WASHINGTON — With a Saturday start date set for a second special legislative session, Texas House Democrats who have camped out in the nation’s capital for more than three weeks to stymie a GOP voting bill said they are still mulling their next move.
State Rep. Chris Turner, the Grand Prairie Democrat who leads the party’s caucus in the House, indicated Thursday evening there was no immediate plan yet for the group of Democrats who have denied Republicans the quorum needed to pass a contentious elections bill and several other GOP priorities in a first special session that ends Friday.
“We’re discussing what’s next,” Turner said. “What is certain is that our caucus is unified in continuing to fight against these anti-voter bills and all these other unnecessary red meat issues that are simply designed to help [Gov. Greg Abbott] in his next primary election.”
As part of their regular routine, the Democrats in Washington were convening in their hotel conference area when Abbott announced Thursday afternoon that he would call lawmakers back on Saturday to gavel in a second special session. The group paused to review the governor’s 17-item agenda, which features the elections bill that prompted them to leave the state last month.
Democrats have several options: Return to the Capitol in Austin, return to Texas but stay put in their districts and risk arrest under House rules that allow members to be compelled to attend, extend their stay in Washington or head to another state where they could continue to break quorum outside the reach of state law enforcement’s jurisdiction.
After Democrats first left the state, the House voted overwhelmingly to issue what’s known as a “call of the House” in an effort to regain quorum and send law enforcement after them, though the effort had no reach beyond state lines.
Still lacking a quorum to conduct business, House Speaker Dade Phelan’s office on Thursday nodded at the Democrats who didn’t join the quorum break and have been reporting to the chamber while it remains at a standstill.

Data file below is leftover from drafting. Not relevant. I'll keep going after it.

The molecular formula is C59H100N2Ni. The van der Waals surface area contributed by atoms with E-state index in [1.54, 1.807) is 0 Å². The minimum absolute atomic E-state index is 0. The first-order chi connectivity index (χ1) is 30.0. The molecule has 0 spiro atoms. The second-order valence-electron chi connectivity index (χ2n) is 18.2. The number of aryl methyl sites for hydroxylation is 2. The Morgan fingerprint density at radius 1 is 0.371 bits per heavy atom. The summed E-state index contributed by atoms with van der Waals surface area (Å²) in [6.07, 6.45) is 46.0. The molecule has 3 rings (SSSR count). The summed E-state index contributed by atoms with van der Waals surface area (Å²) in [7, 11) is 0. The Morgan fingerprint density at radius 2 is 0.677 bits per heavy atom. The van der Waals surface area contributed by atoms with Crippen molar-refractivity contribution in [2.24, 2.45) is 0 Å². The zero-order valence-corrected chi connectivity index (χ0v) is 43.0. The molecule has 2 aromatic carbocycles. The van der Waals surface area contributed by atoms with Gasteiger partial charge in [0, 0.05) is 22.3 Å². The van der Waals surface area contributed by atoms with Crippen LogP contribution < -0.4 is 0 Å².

“Special session will begin anew on Saturday and the bipartisan group of members who stayed in Texas look forward to being joined by their House colleagues to address the items on the call, including relief for retired teachers, improving the foster care system, and addressing election integrity,” said Phelan spokesman Enrique Marquez.
The elections legislation has escalated partisan tensions in the Texas Capitol over the last few months as Republicans pushed to enact new voting restrictions and ratchet up the state’s rules in the name of “election integrity,” while Democrats joined the chorus of civil rights attorneys, voting rights groups and advocates for people with disabilities who raised concerns that the legislation could heighten barriers for marginalized voters.
The legislation outlaws local voting options meant to expand voting access, bolsters access for partisan poll watchers, further restricts the voting-by-mail process and creates new rules — and possible penalties — for those who help voters cast their ballots.
Since arriving in Washington in early July, House Democrats have acknowledged they don’t have the votes to keep the Legislature’s Republican majority from passing the legislation. They decamped to the capital to lobby Congress to act on far-reaching federal legislation that could preempt some of the GOP’s proposals.
“When we left nearly four weeks ago we set out a clear goal, which was to kill the bill this session and use the time productively here in Washington to urge passage of federal voting rights legislation, and tomorrow we’ll be able to report success on both fronts,” Turner said.
The first special session will expire Friday. Democrats are planning a press conference on Capitol Hill on Friday morning to mark its end and stake some claim in the recent movement in the U.S. Senate to work on an election bill.
Back at home, GOP leaders have suggested they are not likely to further tweak their proposals. Lt. Gov. Dan Patrick, who vowed the Senate would move quickly on the special session agenda, has said the elections bill will eventually pass “pretty much in the form that’s in.”
This story originally appeared in the Texas Tribune. To read this article in its original format, click here.